Politicians have once again increased the pressure on daycare teachers and social workers. The federal government has decided to prepare for open war against Russia and the working class, especially public sector workers, should bear the cost.
While the traffic light coalition has pulled a special fund of 100 billion euros out of a hat for the Bundeswehr, the demands of the public service are allegedly “not feasible for cost reasons”. Karin Welge (SPD), President of the Association of Municipal Employers’ Associations (VKA), explained this to the German press agency dpa.
Welge continued that municipal employers should be able to offer “reliable structures” especially in view of the effects of the Ukraine war and the higher energy prices. “We cannot afford a general upgrade in the sense that each pay group gets more,” says the VKA President.
Politicians are already preparing measures to quell opposition from the working class. In Saxony, a mayor responded to a warning strike with a lockout. The mayor of the city of Öbisfelde-Weferlingen reacted to the all-day warning strike on May 13 by shutting down all of the city’s day-care centers and after-school care centers for the day and releasing all employees without pay. In doing so, he also prevented the establishment of emergency care and punished those who did not collect Verdi strike money.
In Hesse, the state government has informed the day-care centers that it will increase the number of children per skilled worker from 25 to 30 with immediate effect due to the refugees from Ukraine. This is their answer to the demand for “exoneration”.
The unions have no answer to these attacks. Verdi leaders Frank Werneke and Christine Behle (both SPD), who are conducting the negotiations in Potsdam, share government politicians’ views on the war against Russia. Even if today’s negotiations fail, they are not prepared to call on the working class for real industrial action.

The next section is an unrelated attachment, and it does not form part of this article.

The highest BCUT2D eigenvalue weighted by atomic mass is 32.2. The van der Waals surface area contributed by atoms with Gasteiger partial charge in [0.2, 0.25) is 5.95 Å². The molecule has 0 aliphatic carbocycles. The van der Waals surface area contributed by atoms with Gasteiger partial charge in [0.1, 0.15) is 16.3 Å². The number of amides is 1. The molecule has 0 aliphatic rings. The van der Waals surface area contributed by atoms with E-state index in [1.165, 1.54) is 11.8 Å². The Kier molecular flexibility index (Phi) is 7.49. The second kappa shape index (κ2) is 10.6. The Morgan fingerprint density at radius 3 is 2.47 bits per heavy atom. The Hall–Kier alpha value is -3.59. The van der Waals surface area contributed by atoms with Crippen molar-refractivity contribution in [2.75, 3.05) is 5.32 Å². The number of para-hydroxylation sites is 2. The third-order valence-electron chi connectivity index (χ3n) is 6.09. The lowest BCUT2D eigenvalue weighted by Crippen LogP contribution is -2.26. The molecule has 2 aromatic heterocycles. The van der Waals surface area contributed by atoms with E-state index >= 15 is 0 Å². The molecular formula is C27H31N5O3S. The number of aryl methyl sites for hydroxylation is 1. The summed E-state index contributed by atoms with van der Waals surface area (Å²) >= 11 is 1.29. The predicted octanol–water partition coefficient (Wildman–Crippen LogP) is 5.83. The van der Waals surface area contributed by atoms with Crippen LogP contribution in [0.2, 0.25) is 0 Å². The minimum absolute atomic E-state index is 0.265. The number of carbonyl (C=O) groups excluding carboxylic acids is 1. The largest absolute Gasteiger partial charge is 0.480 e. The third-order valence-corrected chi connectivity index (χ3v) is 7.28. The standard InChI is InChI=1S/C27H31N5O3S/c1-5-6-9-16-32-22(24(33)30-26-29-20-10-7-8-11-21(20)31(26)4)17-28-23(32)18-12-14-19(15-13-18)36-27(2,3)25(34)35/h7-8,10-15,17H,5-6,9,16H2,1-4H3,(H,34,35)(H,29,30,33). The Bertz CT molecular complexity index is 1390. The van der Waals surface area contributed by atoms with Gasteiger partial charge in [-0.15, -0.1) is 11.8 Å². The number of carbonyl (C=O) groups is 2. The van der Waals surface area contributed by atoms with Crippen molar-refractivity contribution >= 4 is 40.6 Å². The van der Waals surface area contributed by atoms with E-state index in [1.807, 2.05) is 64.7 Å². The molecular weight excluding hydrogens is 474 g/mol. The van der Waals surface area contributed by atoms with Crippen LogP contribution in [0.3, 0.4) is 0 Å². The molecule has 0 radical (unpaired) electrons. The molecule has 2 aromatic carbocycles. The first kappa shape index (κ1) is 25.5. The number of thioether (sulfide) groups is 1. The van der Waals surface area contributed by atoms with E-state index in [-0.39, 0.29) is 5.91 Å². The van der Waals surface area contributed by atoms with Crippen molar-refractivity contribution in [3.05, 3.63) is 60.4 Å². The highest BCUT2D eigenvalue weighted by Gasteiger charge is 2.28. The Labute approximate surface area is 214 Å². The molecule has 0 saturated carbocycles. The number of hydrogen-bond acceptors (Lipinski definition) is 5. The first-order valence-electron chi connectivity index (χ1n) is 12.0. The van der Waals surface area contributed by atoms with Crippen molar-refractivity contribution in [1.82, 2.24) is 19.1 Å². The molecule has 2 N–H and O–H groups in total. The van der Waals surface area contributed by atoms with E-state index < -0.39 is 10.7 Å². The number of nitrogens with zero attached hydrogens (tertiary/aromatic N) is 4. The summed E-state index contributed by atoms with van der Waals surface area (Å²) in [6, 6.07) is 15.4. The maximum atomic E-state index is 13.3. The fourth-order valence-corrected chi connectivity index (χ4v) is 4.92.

On the contrary: the Verdi demands are suitable for choking off the labor dispute as quickly as possible with a rotten compromise. The demands are aimed at achieving better pay through higher classification in the pay scales. In addition, an extension of the times for preparation and follow-up work is required, as well as better conditions for the qualification of lateral entrants, who make up an ever larger part of the workforce. Mini-compromises can be reached on all of these questions, which are thwarted twice and three times elsewhere.
The demands also distract from the fact that unions are not defending public sector workers against skyrocketing inflation. As a result of the billions in gifts to banks and corporations during the financial crisis and the corona pandemic, as well as the sanctions against Russia, inflation officially rose to 7.4 percent in April; for energy and food it is already significantly higher.
The introduction of a sliding scale of wages is therefore urgently needed throughout the public service, although this alone would not mean upgrading the educator profession.
There is no question that the working class is ready for a struggle. But it must no longer allow itself to be patronized by Verdi, GEW, dbb & Co. Significantly, Verdi boss Frank Werneke emphasized on the first day of negotiations in Potsdam: “We have no interest in a week-long strike from our side.”
The strike in social and educational services can only be successful if the workers organize themselves in independent action committees, unite with nurses and other sections of the working class, also internationally, and take control of all decisions into their own hands! The Socialist Equality Party calls for contact with the International Workers’ Alliance of Action Committees and pledges to give its full support to any such move. Register using the form below.